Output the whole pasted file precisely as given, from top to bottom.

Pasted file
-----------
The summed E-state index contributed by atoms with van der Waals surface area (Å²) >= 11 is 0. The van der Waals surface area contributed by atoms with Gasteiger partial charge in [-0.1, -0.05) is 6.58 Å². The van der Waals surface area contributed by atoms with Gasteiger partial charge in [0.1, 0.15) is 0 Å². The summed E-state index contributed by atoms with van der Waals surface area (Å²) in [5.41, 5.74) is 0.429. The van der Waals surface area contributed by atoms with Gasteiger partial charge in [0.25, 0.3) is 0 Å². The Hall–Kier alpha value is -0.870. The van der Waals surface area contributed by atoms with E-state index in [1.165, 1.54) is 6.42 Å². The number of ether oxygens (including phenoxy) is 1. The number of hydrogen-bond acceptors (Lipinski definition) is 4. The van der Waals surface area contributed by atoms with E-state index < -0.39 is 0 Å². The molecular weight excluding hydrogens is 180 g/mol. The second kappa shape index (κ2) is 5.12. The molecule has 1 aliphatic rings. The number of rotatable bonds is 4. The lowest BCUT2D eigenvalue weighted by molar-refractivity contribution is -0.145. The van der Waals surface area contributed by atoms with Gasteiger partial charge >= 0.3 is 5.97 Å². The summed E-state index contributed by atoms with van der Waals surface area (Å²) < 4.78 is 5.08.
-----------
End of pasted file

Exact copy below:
The summed E-state index contributed by atoms with van der Waals surface area (Å²) >= 11 is 0. The van der Waals surface area contributed by atoms with Gasteiger partial charge in [-0.1, -0.05) is 6.58 Å². The van der Waals surface area contributed by atoms with Gasteiger partial charge in [0.1, 0.15) is 0 Å². The summed E-state index contributed by atoms with van der Waals surface area (Å²) in [5.41, 5.74) is 0.429. The van der Waals surface area contributed by atoms with Gasteiger partial charge in [0.25, 0.3) is 0 Å². The Hall–Kier alpha value is -0.870. The van der Waals surface area contributed by atoms with E-state index in [1.165, 1.54) is 6.42 Å². The number of ether oxygens (including phenoxy) is 1. The number of hydrogen-bond acceptors (Lipinski definition) is 4. The van der Waals surface area contributed by atoms with E-state index < -0.39 is 0 Å². The molecular weight excluding hydrogens is 180 g/mol. The second kappa shape index (κ2) is 5.12. The molecule has 1 aliphatic rings. The number of rotatable bonds is 4. The lowest BCUT2D eigenvalue weighted by molar-refractivity contribution is -0.145. The van der Waals surface area contributed by atoms with Gasteiger partial charge >= 0.3 is 5.97 Å². The summed E-state index contributed by atoms with van der Waals surface area (Å²) < 4.78 is 5.08.